Here’s the full code for the Rails controller, Rails view, Fluxxor store/actions, and React components.

In the future it will only get easier to connect React and Rails, with a new 1.0 version of the React gem in the works. At Cook Smarts, we use the latest stable React gem and include Fluxxor in the app’s JavaScript manifest.

React allowed us to get a client-side interface up and running in a couple of hours.  React presents few surprises and operates consistently. It’s no wonder that it powers much of Facebook and Instagram, two sites that have to work for a wide array of users.

React JS and Rails – real-world results

There are many React JS intros out there, but too few articles about bringing React into an existing Rails app.

At Cook Smarts, we brought React JS into the core of our application, used by thousands of people each week. We moved quickly from the conceptual beauty of React to figuring out how to make it work 100% of the time.

Here’s what React JS delivered in just a bit of time:

  1. A bug-free user experience back to IE 7
  2. Speed, with no detectable latency on the client side
  3. Better structured JavaScript
  4. Thrilled users, who now have a more modern app experience
  5. Developer happiness (that’s me!)

First, some background. Cook Smarts is a service that helps people plan their weekly at-home meals. It suggests meals for the week, and the user can choose which ones to make, add meals from other weeks, adjust serving sizes, and adjust for dietary restrictions.

This is a lot of user interaction. A month ago, users selected which meals to make through a vanilla form. We then generated a static grocery list and meal plan. If they wanted to make any changes, they had to submit the form all over again.

Screen Shot 2014-12-29 at 6.30.05 PM

Screen Shot 2014-12-29 at 6.31.14 PM

It worked, but it needed improvement. Users wanted the app to remember their choices and allow them to check items off the grocery list. They wanted to make their selections as they browsed, not all at once.

We chose React JS because it is un-opinionated and friendly to existing apps. We could drop React into particular parts of the app without changing any other parts.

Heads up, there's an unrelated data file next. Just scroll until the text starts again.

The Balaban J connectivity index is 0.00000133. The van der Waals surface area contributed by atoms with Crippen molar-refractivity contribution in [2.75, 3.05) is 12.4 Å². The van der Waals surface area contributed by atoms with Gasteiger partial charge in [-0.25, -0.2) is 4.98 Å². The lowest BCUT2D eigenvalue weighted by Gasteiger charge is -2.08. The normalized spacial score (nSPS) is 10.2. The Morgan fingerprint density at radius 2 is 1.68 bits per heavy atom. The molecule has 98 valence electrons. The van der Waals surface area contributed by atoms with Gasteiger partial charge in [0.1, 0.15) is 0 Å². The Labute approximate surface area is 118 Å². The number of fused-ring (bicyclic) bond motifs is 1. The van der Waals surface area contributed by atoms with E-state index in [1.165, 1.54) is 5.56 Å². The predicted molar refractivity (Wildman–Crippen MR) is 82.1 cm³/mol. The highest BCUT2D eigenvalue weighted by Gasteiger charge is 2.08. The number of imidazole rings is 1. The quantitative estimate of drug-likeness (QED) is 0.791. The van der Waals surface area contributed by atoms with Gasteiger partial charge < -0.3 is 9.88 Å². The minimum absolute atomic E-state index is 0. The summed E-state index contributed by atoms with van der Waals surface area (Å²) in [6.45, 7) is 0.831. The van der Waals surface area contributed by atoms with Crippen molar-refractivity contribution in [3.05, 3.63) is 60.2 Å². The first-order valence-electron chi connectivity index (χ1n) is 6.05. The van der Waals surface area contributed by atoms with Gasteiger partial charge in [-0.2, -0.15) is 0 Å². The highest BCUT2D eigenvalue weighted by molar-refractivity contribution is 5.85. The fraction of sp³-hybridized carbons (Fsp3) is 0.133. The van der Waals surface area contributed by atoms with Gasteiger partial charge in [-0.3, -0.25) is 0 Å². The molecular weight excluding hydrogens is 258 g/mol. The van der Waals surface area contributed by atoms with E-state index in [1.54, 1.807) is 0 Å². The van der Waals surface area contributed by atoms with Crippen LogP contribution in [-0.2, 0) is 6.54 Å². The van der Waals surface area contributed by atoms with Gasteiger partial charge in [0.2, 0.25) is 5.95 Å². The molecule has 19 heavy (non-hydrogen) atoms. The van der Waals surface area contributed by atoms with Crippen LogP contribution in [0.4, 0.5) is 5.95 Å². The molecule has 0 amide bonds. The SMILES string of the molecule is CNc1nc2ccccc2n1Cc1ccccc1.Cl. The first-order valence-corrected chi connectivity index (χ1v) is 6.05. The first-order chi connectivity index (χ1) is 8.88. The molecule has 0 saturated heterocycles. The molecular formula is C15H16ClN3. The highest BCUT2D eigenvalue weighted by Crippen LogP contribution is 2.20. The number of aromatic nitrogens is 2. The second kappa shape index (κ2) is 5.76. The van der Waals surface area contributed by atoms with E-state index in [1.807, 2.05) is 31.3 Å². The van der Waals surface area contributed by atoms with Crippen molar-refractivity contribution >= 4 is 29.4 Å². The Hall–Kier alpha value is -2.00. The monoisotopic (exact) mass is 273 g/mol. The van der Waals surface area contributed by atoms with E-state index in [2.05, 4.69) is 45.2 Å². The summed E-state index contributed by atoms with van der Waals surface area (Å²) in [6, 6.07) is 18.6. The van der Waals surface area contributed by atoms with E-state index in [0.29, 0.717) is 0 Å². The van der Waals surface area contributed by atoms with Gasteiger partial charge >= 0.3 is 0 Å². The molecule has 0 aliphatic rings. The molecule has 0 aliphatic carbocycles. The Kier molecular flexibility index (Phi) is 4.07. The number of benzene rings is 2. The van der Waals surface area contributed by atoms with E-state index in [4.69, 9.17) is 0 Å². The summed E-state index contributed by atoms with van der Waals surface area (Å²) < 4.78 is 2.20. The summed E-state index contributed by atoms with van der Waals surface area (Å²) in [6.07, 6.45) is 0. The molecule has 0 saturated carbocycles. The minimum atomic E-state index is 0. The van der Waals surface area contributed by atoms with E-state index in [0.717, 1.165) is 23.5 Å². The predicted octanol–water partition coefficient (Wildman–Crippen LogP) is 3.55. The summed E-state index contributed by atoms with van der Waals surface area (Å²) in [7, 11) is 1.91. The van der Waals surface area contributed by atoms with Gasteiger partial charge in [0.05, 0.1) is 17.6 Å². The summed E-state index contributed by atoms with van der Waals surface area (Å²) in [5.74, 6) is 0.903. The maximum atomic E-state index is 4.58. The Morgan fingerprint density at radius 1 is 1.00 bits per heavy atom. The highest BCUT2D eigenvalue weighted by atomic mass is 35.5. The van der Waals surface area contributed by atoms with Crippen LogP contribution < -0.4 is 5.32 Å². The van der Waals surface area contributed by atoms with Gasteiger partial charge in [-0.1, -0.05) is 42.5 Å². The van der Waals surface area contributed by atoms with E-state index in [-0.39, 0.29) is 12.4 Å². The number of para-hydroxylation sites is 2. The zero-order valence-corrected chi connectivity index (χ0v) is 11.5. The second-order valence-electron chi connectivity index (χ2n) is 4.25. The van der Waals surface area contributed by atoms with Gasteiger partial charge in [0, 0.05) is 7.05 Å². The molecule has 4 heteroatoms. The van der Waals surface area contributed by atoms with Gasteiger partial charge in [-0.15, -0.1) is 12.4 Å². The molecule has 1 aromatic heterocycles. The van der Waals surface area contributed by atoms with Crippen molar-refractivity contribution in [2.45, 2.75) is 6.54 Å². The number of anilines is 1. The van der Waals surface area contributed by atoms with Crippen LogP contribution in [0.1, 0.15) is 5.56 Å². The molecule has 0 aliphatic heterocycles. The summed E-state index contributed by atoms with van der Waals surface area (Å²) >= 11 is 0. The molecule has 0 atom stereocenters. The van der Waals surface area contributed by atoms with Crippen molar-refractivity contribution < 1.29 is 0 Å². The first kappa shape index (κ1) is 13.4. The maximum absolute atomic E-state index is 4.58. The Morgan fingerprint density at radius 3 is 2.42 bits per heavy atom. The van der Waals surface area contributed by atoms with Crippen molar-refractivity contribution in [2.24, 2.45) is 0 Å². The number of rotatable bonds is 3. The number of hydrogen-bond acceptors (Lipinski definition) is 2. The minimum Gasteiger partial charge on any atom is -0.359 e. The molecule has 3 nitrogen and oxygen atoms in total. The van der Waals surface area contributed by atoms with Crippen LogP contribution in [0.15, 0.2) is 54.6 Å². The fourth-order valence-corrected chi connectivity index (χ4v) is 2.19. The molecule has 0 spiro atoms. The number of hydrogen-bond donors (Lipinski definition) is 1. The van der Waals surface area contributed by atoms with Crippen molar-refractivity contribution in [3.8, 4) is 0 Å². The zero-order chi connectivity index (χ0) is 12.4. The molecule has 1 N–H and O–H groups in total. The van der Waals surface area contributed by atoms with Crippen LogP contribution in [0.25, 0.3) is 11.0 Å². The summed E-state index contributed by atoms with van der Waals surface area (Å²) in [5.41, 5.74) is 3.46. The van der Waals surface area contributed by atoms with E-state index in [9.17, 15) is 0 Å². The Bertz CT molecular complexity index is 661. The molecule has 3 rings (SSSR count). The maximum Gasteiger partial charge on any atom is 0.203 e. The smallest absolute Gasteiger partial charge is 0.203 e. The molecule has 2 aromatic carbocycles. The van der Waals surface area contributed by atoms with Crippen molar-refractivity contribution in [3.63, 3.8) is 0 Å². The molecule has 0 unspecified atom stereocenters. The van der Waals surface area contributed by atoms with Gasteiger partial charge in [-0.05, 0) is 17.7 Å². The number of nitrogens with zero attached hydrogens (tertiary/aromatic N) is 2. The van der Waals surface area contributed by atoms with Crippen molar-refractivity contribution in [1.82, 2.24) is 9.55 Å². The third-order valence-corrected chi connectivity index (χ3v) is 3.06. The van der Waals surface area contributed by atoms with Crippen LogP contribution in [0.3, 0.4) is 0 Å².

After implementing React, the meal planning experience is this simple, with no forms:


React is based on components that you arrange in a tree that basically documents itself. Here are the basic components for grocery list page:

  • GroceryListContainer
    • GroceryListItems
      • GroceryListItem

… and for the menu page:

  • DaysContainer
    • Day
      • DayTitle
      • DayVersion
      • DayServings

With React, you code each component separately, in a mix of JavaScript and HTML called JSX. Your component code contains the layout and behavior of that component, and React makes everything happen on the client.

React has minimal impact on your Rails app’s overall structure, making it easy to bring into an existing app. Here were the basic steps to implementing it:

  1. Add react-rails to your gemfile
  2. Create a directory in app/assets/javascript called “components” and create your components there as .JSX files
  3. Reference your new components in your views
  4. Create the server-side API’s necessary to feed and interact with your React components (this is not React-specific, just something an app needs to do as it implements more client-side functionality)

I presented to a local meetup about the process of implementing React for Cook Smarts, and hope to put together a how-to soon. In the mean time, check out these great resources for incorporating React and Rails:

Feel free to tweet me with any questions!

Update: See a full example of adding React to a Rails app